Impact of nematode infections on non-specific and vaccine-induced humoral immunity in dual-purpose or layer-type chicken genotypes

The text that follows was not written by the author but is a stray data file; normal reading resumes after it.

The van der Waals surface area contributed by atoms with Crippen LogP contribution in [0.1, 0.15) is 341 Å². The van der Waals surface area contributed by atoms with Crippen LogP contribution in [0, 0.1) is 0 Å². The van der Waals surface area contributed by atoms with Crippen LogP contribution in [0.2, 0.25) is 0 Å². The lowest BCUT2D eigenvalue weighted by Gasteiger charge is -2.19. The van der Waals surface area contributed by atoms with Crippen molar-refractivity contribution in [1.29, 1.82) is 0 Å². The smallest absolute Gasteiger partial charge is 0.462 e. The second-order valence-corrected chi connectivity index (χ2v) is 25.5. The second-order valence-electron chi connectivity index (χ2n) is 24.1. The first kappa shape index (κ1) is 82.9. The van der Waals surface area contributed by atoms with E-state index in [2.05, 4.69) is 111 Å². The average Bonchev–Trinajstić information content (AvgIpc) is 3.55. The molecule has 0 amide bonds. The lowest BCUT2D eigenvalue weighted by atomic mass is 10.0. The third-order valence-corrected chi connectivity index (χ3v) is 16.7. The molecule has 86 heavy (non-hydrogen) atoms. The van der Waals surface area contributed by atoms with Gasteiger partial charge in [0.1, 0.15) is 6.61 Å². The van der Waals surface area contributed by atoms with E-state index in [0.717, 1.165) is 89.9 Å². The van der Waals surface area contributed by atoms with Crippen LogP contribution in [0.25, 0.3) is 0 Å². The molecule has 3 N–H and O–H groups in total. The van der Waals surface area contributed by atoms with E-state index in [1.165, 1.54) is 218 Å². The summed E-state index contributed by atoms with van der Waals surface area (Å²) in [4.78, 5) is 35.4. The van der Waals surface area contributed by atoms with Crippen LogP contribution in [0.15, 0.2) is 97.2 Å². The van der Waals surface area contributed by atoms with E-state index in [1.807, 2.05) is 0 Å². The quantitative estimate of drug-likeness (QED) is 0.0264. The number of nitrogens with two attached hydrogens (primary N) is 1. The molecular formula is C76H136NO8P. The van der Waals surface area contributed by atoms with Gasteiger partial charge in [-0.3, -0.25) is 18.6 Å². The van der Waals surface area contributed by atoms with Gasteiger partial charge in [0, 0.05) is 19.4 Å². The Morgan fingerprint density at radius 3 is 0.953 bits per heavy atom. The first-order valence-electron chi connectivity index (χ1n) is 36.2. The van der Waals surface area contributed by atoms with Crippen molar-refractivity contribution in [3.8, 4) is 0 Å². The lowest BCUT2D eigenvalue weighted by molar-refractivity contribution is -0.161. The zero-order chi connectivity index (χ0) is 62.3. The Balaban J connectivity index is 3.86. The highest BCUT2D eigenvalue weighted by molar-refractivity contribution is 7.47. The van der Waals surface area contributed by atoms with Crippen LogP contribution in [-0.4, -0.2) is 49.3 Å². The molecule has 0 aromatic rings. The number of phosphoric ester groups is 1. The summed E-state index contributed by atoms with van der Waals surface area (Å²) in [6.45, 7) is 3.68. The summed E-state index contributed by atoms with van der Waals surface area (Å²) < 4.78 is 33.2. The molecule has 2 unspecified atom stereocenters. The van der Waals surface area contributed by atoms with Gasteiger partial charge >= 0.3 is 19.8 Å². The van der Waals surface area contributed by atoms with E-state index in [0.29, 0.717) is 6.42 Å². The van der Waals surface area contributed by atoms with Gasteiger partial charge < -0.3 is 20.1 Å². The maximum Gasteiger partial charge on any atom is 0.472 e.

Nematode infections may induce immune-modulatory effects and influence host-immune responses to other pathogens. The aim of the study was to investigate whether a mixed nematode-infection influences non-specific and vaccine-induced humoral immunity against Newcastle Disease Virus (NDV), Infectious Bronchitis Virus (IBV), and Avian Metapneumovirus (AMPV) in already vaccinated hens of a dual-purpose (Lohmann Dual, LD) or a layer genotype (Lohmann Brown Plus; LB). Until 17 weeks-of-age, LD (n = 70) and LB (n = 109) hens were vaccinated against major bacterial and viral diseases and coccidiosis. At 24 weeks-of-age, the hens received either a placebo or an oral inoculation of 1,000 infectious eggs of A. galli and H. gallinarum. Plasma total immunoglobulin (Ig) isotypes (IgY, IgM, IgA) levels and vaccine-induced antibody titers against NDV, IBV, and AMPV were determined from 2 to 18 weeks post-infection (wpi). Infections had no suppressing effect on total Ig isotypes IgY, IgM, and IgA as well as on vaccine-induced antibody titers against NDV, IBV, and AMPV (P > 0.05). Overall, LB hens had higher levels of IgY, IgM, and IgA than those of LD hens (P < 0.05). There were no differences between IBV titers of the two genotypes (P > 0.05). Independent of infection status of the hens, NDV titers were higher in LB hens than in LD hens at wpi 2 (P < 0.05), but not in following weeks (P > 0.05). Uninfected LD hens had lower AMPV titers than their infected counterparts at 6 and 14 wpi (P < 0.05). Regardless of nematode infection, LD hens revealed a higher risk of responding weak to vaccination against NDV (odds ratio = 5.45; P = 0.021) and AMPV (odds ratio = 13.99, P < 0.001) than did LB hens (P > 0.05). We conclude that nematode infections have no adverse effects on non-specific and vaccine-induced humoral immunity in either genotype. LB hens have higher levels of total immunoglobulin isotypes than LD hens. Except for IBV, vaccine-induced humoral immune responses show a dependency on genotype. Dual-purpose hens show lower responsiveness to vaccinations against NDV and AMPV, possibly due to factors associated with increased body fat reserves in this genotype.